Wednesday, March 17, 2010

I never knew that Oliver Sacks, the neurologist who got me interested in brain, titled his book on the reaction of an autistic girl: “I feel like an Anthropologist on Mars”. Ian Hacking, writing in Deadalus, unfurls the trope used to describe autists: aliens; and puts across some nice ideas. Citing a novel, Hacking writes a character as saying:

I used to think: Here are a bunch of kids so brilliant, so truly ahead of us intellectually, they came out of the womb, took one look around this screwed-up world and said to themselves, Good-bye. I’ll go on living, but not here. Not on this planet.

This metaphorical use of aliens to capture what an autist is little discomforting, displacing the idea of neurodiversity. Hacking puts it better: “Some people find the trope of the alien a powerful way to state the obvious, while others find it odious.” And he goes on to say that “The trope of the alien, then, is symmetric: autistic people are aliens; or neurotypicals are aliens for autistic people.”

Autism, on the top of it, doesn’t have a known cause/cure. What we generally think autists are missing out is that they cannot understand other’s minds, so easy for neurotypicals to do (say, knowing in advance what would be the reaction to your question). Our brains keep preparing for what’s coming next, so to say. Ah! I’m so wrong. Here is Hacking at it better:

“…it is common to distinguish three groups of difficulties experienced by autistic children, namely, social and linguistic difficulties and fixedness; these persist in various degrees through life… but there are many other aspects of autism, some more physical than mental. Many people with autism have (a) various kinds of disadvantage in social interactions with neurotypicals.

Most important… are problems [in] understanding what other people are doing, thinking, and feeling. Many cannot read your state of mind from your body language in the way that most children can. [But this does not meant] that autists lack a Theory of Mind…[but that many] do not immediately know what another person is doing and have to work it out from clues. This is one part, but an essential one, of a larger canvas of difficulties in human relationships, including those within the family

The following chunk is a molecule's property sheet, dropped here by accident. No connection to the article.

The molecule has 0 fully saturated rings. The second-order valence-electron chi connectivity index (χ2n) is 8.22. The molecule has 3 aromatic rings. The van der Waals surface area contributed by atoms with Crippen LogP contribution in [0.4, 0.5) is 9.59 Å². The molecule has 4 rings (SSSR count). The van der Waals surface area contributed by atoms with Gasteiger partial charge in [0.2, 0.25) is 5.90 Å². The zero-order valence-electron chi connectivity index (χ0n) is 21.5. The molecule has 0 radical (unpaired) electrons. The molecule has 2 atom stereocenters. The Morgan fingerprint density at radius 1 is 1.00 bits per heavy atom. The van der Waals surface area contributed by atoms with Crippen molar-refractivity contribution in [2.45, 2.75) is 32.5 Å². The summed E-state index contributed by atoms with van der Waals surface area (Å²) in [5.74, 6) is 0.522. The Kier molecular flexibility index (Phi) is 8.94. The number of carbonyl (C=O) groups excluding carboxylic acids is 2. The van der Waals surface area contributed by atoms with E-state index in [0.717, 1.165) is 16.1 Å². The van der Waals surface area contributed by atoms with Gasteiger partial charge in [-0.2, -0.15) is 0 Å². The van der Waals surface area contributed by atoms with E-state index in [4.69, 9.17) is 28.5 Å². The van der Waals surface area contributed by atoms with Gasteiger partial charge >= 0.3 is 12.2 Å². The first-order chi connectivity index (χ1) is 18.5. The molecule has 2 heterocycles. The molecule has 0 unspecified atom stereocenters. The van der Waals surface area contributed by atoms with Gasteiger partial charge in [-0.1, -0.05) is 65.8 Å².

In addition, many autistic children have (b) difficulties acquiring spoken language, to the point that some are mute for life, and many (c) are upset by change. They take what is said literally. They do not understand pretending, and they do not play, even alone, in the ways in which most children do [or fixedness, so to say]… A diagnosis on the autistic spectrum demands that at least two of these three deficits, or differences, are apparent.

Hacking goes on to ask how we infer about others minds and traces the history of this idea back to William James/Bertrand Russell. They thought this is by analogy: I can tell about your mind because I know my mind. But:

We do not infer other minds by analogy; instead, we come equipped with a Theory of Mind module, a faculty for attributing mental states to other people. This has become a canonical part of psychology, much preferred to models of analogy or inference. The idea was inaugurated by David Premack and Guy Woodruff studying chimpanzees. Quickly it led in 1983 to the false-belief tests devised by Heinz Wimmer and Josef Perner. Autistic children fare poorly on these tests, which require thinking about what other people believe, given the evidence that they possess. Thanks to Simon Baron-Cohen, Alan Leslie, and Uta Frith, among others, the tests have joined the arsenal for diagnosing autism.”

So, Hacking deduces that what makes us (more) human(e) is not rationality but “emotional life”: grasping each other’s intentions, motivations, feelings, needs, etc. to conclude, I remember a noted autist using YouTube to tell the world what she felt (by using a special keyboard as well): Internet is a place not only for blokes like to survive but for autists to thrive.

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